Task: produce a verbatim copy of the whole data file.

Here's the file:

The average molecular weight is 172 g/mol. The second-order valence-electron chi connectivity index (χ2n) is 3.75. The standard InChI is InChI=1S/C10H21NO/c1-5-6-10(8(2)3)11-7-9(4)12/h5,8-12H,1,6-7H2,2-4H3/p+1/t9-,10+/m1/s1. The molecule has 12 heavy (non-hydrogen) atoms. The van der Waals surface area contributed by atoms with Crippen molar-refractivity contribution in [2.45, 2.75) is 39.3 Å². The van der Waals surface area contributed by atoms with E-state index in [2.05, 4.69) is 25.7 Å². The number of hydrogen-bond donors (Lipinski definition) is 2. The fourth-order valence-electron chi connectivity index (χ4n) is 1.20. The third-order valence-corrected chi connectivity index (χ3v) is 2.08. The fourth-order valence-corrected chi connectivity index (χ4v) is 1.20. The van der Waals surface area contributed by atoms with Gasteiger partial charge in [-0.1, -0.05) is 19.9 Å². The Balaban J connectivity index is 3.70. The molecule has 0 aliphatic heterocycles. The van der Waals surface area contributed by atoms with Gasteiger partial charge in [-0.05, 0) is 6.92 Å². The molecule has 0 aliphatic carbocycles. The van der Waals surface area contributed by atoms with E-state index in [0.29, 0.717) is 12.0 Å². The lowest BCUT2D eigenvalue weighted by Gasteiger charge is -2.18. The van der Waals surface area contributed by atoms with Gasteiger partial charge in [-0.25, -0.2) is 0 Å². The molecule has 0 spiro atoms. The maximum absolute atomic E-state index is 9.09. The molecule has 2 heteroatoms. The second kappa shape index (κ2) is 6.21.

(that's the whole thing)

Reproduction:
The average molecular weight is 172 g/mol. The second-order valence-electron chi connectivity index (χ2n) is 3.75. The standard InChI is InChI=1S/C10H21NO/c1-5-6-10(8(2)3)11-7-9(4)12/h5,8-12H,1,6-7H2,2-4H3/p+1/t9-,10+/m1/s1. The molecule has 12 heavy (non-hydrogen) atoms. The van der Waals surface area contributed by atoms with Crippen molar-refractivity contribution in [2.45, 2.75) is 39.3 Å². The van der Waals surface area contributed by atoms with E-state index in [2.05, 4.69) is 25.7 Å². The number of hydrogen-bond donors (Lipinski definition) is 2. The fourth-order valence-electron chi connectivity index (χ4n) is 1.20. The third-order valence-corrected chi connectivity index (χ3v) is 2.08. The fourth-order valence-corrected chi connectivity index (χ4v) is 1.20. The van der Waals surface area contributed by atoms with Gasteiger partial charge in [-0.1, -0.05) is 19.9 Å². The Balaban J connectivity index is 3.70. The molecule has 0 aliphatic heterocycles. The van der Waals surface area contributed by atoms with Gasteiger partial charge in [-0.05, 0) is 6.92 Å². The molecule has 0 aliphatic carbocycles. The van der Waals surface area contributed by atoms with E-state index in [0.29, 0.717) is 12.0 Å². The lowest BCUT2D eigenvalue weighted by Gasteiger charge is -2.18. The van der Waals surface area contributed by atoms with Gasteiger partial charge in [-0.25, -0.2) is 0 Å². The molecule has 0 spiro atoms. The maximum absolute atomic E-state index is 9.09. The molecule has 2 heteroatoms. The second kappa shape index (κ2) is 6.21.